Recipe Dijon Mustard & Tarragon Ice Cream

Morning Glory

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Mustard ice-cream might sound a bit strange but well… someone had to do it. Dijon, which is after all quite a sweet mustard, is intended to add a tang to the ice-cream which compliments the anise tarragon flavour. The basic ice cream recipe is a kulfi (an Indian ice-cream) and the great thing about kulfi is that its ‘no churn’. Make it in a saucepan, pour into moulds, freeze and that’s it! Remove from the freezer 30 mins (depending on room temperature) before serving to allow the ice-cream to soften.

Did I like it? Not really! It tasted, well... strange. Maybe it needed more sugar and less mustard. But anyway, as I had written it up and taken photos I thought I might as well post it.

fullsizeoutput_4dcf.jpeg


Ingredients
250 ml whole milk
150 ml evaporated milk
15 g caster sugar (or to taste)
1 tsp dried tarragon
1 tbsp Dijon mustard (or to taste)
1 tsp cornflour

Method
  1. Place the milks and tarragon in a saucepan and bring to a simmer. Cook slowly until reduced by half. Sieve into a jug to remove the tarragon bits.
  2. Return the milk to the saucepan. Heat gently, gradually adding the sugar, mixing and tasting as you go until it seems sweet enough.
  3. Mix the cornflour with a little water to a smooth paste. Add to the pan together with the mustard. Stir and heat gently until the mixture thickens.
fullsizeoutput_4dd1.jpeg
 
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Cinnamonita

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Aesthetically, though, really nice.

I made a feta and thyme ice cream a while back (almost no sugar), and it was so intense. Good with watermelon cubes kind of thing or even some prosciutto. Incidentally, I had some of it leftover in my freezer and my dear friend was over. I also had some lavendar ice cream I'd made recently, and I offered her some of that and served two huge scoops of it. She was thrilled, and dug into it. She was particularly quiet as she started eating it, and then it clicked that I had served her the feta thyme ice cream instead of lavendar. Ugh, what a nasty surprise if you're expecting a delicate lavendar flavour.
 

Morning Glory

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She was particularly quiet as she started eating it, and then it clicked that I had served her the feta thyme ice cream instead of lavendar. Ugh, what a nasty surprise if you're expecting a delicate lavendar flavour.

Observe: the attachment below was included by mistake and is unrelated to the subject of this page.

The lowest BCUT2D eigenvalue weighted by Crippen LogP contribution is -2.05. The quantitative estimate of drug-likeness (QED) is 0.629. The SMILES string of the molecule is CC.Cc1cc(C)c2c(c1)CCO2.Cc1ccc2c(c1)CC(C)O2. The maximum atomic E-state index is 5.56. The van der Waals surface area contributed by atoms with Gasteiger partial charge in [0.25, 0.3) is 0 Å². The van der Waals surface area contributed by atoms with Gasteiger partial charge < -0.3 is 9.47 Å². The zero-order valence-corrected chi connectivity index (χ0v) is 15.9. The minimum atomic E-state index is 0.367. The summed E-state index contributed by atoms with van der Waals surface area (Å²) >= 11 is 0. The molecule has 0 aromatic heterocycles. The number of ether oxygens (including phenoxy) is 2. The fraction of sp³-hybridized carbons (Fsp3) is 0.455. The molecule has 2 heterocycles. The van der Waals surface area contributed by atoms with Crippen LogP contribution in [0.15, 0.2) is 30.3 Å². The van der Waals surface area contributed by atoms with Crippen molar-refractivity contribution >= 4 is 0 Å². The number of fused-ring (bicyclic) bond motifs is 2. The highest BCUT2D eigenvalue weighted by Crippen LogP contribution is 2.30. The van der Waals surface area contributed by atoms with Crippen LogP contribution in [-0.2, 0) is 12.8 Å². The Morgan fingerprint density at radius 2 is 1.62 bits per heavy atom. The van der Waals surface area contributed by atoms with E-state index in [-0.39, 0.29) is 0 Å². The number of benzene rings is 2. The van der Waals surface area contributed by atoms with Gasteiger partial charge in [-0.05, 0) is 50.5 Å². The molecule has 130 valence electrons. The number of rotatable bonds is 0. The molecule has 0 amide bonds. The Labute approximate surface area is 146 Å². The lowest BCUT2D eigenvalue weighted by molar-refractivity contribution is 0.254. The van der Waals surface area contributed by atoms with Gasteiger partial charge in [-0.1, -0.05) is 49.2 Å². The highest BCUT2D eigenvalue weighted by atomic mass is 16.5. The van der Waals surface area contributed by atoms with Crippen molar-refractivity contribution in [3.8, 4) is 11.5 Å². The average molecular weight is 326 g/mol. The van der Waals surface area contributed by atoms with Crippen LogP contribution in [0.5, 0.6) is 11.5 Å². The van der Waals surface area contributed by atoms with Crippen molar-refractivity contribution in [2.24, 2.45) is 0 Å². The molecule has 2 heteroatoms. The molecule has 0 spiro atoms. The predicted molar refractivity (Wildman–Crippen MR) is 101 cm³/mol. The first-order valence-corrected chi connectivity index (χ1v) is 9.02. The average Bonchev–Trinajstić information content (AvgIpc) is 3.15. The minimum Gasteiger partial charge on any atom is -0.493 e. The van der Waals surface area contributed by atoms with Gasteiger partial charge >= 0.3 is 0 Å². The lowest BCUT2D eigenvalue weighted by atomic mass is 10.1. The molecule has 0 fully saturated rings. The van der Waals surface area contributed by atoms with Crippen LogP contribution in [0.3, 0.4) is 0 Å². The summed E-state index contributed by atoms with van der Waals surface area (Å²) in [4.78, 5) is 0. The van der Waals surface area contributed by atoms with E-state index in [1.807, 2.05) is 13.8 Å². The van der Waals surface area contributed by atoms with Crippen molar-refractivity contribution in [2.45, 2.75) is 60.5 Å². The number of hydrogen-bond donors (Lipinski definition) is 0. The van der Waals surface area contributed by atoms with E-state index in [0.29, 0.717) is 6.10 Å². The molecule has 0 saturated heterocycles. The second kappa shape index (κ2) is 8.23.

:laugh:

I made lavender ice-cream, too, a while back. I found it needed to be carefully balanced in terms of the amount of lavender or it ends up tasting rather sickly. My, how my photography has improved since then...

https://www.cookingbites.com/threads/lavender-kulfi-with-mango-coulis.7543/
 

Cinnamonita

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:laugh:

I made lavender ice-cream, too, a while back. I found it needed to be carefully balanced in terms of the amount of lavender or it ends up tasting rather sickly. My, how my photography has improved since then...

https://www.cookingbites.com/threads/lavender-kulfi-with-mango-coulis.7543/
Oooh, orange zest with the lavendar! Now that's a combination I hadn't considered. Really nice plating and I quite liked the photos :D Very dramatic presentation. Purple and orange are rare colour combinations in dishes.

I'm going to have a closer look at my lavender-liquid ratios, now that you've said that.
 

Morning Glory

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Oooh, orange zest with the lavendar! Now that's a combination I hadn't considered. Really nice plating and I quite liked the photos :D Very dramatic presentation. Purple and orange are rare colour combinations in dishes.

I'm going to have a closer look at my lavender-liquid ratios, now that you've said that.

I thought the plating was good but I've taken better photos! I keep learning... orange and purple are great colours together.
 

epicuric

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A case of style over substance. It shows how something not very pleasant can look good. :laugh:
I think you are missing a trick here! Maybe not a great pudding, but imaging a spoonful of that on top of a bite sized Yorkshire pudding, topped off with a slither of rare roast beef - canapé heaven! Beef, tarragon, mustard - perfect.
 
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